The Introvert’s Guide to Attending Business Conventions

First off, give yourself some grace. If you feel the need to step away, do it.

Convention centers (especially the gorgeous resort-style venues in Orlando) always have some nice little sweet spot (or many) to spend a few minutes alone. At the American Association of Legal Nurse Consultants’ Annual Forum this past April, I found several.

  1. Enjoy the outdoors.

One day, I ate my lunch outside by the fountain. I enjoyed some fresh air and sunshine, listened to the tranquil bubbling of a fountain, and took in the breathtaking landscape. Before heading back inside, I reviewed some of my notes from the previous sessions and my afternoon schedule. The 30 minutes felt like an hour, and I returned for the next session recharged and ready to mingle.

I also found that going outside for a 5-minute walk or to sit on a bench in the sunshine in between sessions helpful. The real kicker is that in seeking solace, I ended up meeting an amazing legal nurse consultant who I would not have met otherwise.  I thought I was stepping away for a break, but I was really stepping into an opportunity!

  1. Find a comfortable sitting area.

When I needed to check my emails, I would go to a comfortable spot where I could relax. I found a nice little chair by a window one day and went to the lobby the next. The great thing about lobbies in resorts, is that even though they have some foot traffic and a little noise, the seating is almost always comfortable, and the vibe is relaxed and welcoming. (Not to mention they are gorgeous!)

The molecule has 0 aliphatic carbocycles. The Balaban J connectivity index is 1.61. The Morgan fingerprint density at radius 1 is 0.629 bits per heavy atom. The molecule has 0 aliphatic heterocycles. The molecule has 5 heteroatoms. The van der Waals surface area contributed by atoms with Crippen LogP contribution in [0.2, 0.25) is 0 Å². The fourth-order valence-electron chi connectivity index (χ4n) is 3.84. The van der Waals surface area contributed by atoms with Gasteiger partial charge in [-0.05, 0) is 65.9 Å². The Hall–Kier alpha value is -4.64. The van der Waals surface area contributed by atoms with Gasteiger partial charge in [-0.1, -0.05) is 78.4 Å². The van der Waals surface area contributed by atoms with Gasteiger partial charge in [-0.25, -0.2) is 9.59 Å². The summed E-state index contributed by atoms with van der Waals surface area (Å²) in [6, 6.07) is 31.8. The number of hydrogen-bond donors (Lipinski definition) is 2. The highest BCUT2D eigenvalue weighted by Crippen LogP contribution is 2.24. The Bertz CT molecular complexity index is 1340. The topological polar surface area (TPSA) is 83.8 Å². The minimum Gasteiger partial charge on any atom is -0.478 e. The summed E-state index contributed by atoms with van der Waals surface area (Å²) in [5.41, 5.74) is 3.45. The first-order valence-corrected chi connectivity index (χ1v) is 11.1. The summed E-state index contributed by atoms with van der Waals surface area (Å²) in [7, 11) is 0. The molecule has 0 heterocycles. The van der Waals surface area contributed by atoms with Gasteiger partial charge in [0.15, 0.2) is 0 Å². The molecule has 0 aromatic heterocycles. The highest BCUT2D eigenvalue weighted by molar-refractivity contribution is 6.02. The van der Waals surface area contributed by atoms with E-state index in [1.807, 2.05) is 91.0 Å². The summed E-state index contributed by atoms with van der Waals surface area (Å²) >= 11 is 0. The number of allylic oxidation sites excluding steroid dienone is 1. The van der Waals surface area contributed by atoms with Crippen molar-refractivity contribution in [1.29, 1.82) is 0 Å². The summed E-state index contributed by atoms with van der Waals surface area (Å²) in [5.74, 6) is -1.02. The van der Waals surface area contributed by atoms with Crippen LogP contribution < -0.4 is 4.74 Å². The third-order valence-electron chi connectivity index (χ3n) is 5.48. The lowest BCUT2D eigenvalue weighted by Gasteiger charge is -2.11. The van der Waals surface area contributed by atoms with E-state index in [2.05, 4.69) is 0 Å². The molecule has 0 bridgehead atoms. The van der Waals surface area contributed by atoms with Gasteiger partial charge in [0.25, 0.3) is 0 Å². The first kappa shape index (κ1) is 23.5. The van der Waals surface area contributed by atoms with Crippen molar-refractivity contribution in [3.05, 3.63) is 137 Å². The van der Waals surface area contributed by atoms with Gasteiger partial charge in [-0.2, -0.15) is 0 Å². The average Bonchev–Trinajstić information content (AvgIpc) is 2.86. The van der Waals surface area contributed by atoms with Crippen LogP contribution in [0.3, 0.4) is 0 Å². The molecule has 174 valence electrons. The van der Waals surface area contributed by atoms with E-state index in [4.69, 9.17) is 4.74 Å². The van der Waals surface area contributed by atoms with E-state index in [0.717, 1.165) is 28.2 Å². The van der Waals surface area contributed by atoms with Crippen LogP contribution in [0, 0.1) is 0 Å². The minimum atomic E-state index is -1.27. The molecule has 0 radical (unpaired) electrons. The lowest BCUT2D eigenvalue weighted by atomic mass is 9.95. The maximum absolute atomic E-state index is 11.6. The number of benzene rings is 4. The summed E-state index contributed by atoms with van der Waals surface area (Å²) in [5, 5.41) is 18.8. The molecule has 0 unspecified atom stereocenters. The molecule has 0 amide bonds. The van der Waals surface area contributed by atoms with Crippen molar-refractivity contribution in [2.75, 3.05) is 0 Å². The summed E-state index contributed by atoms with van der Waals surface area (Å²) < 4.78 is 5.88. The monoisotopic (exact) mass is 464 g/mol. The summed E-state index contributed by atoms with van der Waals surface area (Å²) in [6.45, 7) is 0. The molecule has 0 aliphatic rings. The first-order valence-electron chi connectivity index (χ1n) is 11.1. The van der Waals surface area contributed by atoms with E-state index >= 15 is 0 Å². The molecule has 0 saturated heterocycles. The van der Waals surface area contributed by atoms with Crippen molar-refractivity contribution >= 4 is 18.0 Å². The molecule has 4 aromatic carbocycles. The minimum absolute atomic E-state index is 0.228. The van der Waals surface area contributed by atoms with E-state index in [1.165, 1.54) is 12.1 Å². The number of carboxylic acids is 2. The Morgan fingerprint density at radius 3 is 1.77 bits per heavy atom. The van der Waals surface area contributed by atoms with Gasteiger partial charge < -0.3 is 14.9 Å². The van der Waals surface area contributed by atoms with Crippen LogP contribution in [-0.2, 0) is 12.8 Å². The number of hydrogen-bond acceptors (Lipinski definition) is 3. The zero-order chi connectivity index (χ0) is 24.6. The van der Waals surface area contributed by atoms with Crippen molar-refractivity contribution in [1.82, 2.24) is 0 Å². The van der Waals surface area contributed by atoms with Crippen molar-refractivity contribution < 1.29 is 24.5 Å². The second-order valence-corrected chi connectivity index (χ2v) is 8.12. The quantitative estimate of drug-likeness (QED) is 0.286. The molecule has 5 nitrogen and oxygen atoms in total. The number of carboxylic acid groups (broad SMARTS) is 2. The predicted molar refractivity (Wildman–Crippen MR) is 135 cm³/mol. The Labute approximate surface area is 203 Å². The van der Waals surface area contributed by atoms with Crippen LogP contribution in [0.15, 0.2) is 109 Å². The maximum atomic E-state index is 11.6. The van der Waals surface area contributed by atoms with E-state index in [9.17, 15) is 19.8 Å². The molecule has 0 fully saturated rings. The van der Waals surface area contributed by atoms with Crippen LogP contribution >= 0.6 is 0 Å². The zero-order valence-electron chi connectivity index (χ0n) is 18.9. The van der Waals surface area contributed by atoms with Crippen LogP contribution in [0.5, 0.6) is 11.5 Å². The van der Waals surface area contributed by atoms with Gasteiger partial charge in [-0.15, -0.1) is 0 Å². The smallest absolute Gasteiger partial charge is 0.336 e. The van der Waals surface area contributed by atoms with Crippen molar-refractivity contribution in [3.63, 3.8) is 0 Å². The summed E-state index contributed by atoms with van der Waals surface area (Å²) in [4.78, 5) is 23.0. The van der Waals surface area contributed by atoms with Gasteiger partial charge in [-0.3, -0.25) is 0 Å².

1. Resist the urge to always sit with the same people.

As introverts, it’s much more comfortable to sit with someone who’s familiar than a total stranger. However, you miss out on meeting someone new! The seating for the AALNC conference was optimal for networking. The tables were large and round, providing the perfect opportunity to connect with tablemates, share ideas, and foster meaningful conversations.

  1. Volunteer to work at a booth.

The hardest part of conventions, for many introverts, is the happy hour ballroom meet and great. We are simply not the people who feel comfortable walking around, popping in and out of conversations. Behind a booth, introverts have a mission and the expectation to work the room is eliminated. People come up to you and it’s less stressful. I was not volunteering at a booth at the AALNC Forum this year, but I hope to next year, in Louisville, KY. (Wink, wink.)

  1. Be intentional.

I learned that networking doesn’t mean you have to successfully work an entire ballroom or go out to dinner with everyone. It’s all about making personal connections and forming new relationships. Don’t be critical of yourself for not taking part in every social event. Be intentional about the time you spend with other attendees, and you might just find that you end up meeting more people than you expect, without overextending yourself.


With the right mindset and strategy, introverts can find conventions professionally rewarding as well as fun. Most importantly, remember that quiet moments alone are not just okay, they are healthy, and might just be where you meet someone who becomes both a mentor and friend.


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